This is why the scoftical insistence that cryptos need to prove it, while scoftics don’t need to back anything they say at all, sets my teeth on edge. Scoftics have a position (that’s not real), that they need to defend, or else they are obstructing a scientific investigation. Likewise, advocates need to back evidence with evidence, and assertion with evidence as well. And in the end, no one will prove anything, if the scientific mainstream does not; because we delegate to science the authority, and the responsibility, for proof. Period.

  35. CryptoInformant 2.0 responds:

    Okay, let’s look at this. I don’t see anything clearly pointing to this being all one contiguous form – so why make the assumption? Further, because it’s a still photo, we get little-to-no impression of how it moved, or even if it moved. And third… if the guy is blurry but the thing in the water isn’t, doesn’t that look just a tad strange?

  36. alanborky responds:

    Don’t Ogo’ POGO – Ogo’ GO-GO!

    Loren, until now I was unaware of this image and my first reaction was to jump up and down excitedly at what was ‘clearly’ an ‘obvious’ fake.

    Everything about it was wrong: the main focus of the entire image was on the purported Ogo’, the pixel distribution was an almost perfect horizontal and, aboveall, for something supposedly located in an aquatic environment, where were the mirror-like reflections on the surface of the water, where were the expanding regions of ripples corresponding to the ‘humps’ as their epicentre and source?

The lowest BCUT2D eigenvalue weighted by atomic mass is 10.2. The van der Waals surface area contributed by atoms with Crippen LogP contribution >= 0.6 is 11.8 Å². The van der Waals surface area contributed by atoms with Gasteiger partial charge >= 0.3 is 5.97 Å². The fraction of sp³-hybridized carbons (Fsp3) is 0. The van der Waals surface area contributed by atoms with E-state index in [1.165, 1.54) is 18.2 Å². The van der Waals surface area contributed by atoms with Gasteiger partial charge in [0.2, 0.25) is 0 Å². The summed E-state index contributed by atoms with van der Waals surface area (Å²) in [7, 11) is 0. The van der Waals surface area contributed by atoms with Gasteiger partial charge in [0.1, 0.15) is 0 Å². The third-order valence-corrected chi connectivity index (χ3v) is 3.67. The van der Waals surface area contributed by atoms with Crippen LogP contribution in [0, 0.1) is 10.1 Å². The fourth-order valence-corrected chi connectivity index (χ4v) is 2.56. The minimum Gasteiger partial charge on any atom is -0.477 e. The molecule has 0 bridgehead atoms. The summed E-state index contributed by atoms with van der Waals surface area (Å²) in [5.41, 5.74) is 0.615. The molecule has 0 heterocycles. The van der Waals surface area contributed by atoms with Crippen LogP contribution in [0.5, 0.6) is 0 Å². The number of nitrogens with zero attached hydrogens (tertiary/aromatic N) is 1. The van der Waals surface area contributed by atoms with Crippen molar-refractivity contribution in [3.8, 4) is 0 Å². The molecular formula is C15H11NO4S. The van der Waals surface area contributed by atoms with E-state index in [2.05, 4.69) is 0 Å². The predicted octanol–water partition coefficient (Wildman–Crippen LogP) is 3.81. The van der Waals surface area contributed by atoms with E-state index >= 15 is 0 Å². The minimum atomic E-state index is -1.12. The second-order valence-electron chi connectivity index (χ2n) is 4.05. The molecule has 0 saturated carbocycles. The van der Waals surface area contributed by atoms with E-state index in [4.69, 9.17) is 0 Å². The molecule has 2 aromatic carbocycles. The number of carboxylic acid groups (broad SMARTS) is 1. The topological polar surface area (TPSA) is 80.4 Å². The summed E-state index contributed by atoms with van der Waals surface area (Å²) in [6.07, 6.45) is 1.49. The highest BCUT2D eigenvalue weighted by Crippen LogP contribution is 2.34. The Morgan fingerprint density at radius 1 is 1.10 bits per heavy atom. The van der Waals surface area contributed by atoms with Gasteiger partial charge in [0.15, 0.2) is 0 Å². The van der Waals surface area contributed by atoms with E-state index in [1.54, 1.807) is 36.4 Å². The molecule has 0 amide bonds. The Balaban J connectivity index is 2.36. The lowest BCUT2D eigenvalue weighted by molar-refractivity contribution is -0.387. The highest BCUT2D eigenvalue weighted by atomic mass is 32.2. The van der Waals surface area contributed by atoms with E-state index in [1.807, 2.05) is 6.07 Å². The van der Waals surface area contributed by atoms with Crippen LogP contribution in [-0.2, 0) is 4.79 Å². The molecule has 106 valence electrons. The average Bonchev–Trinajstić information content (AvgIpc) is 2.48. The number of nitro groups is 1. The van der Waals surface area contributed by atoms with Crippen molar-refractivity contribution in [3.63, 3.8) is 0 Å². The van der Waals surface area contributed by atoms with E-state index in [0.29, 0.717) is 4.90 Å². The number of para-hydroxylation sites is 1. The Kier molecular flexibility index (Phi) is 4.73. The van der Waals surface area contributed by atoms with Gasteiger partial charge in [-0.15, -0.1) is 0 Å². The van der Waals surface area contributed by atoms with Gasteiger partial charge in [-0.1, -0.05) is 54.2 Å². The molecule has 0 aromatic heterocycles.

However, a check to see if there was a better version of the picture out there produced the image posted above, [see the update ~ Cryptomundo] from over at the local (Vancouver) online version at The Province: there they are – the reflections, the expanding ripples.

    It doesn’t mean it IS Ogopogo – but it does mean it ISN’T Ogo’ NO GO!

  37. alcalde responds:

    >Ok so I agree it couldn’t have been “photoshopped” in 1985, still the fact remains
    >that the object in the water is in sharper focus than anything else in the photo.
    >That indicates to me some kind of superimposition, be it digital or otherwise.

    It’s in sharper focus because it’s quite farther away than the man or the flowers. Focusing on the object(s) in the water then will put the closer objects out of focus. If the objects in the photo were at a similar distance but one was much more in focus than the others, that would indeed be suspicious.

    korollocke, as a recent Fringe-watcher, I found your comment hilarious! You’re probably right, too. But maybe you could settle for deep ocean monster, where you might still have some luck?

    >This is why the scoftical insistence that cryptos need to prove it, while scoftics
    >don’t need to back anything they say at all, sets my teeth on edge.
    >Scoftics have a position (that’s not real), that they need to defend, or else they
    >are obstructing a scientific investigation.

    Hasn’t this dance been done many, many times before? 🙂 If you’re claiming there’s a lake monster, you have to prove it. That’s your hypothesis. If you offer this photo, all someone has to say is that it COULD be driftwood, then your evidence doesn’t prove your hypothesis and you need more evidence.

    You have to keep asking questions (conduct experiments, gather evidence) until you have a set of occurrences that can only be explained by your, and no other, hypothesis. Of course, even if you do, sometime in the future a new hypothesis could be presented that accounts for all the evidence and more experiments will have to ensue.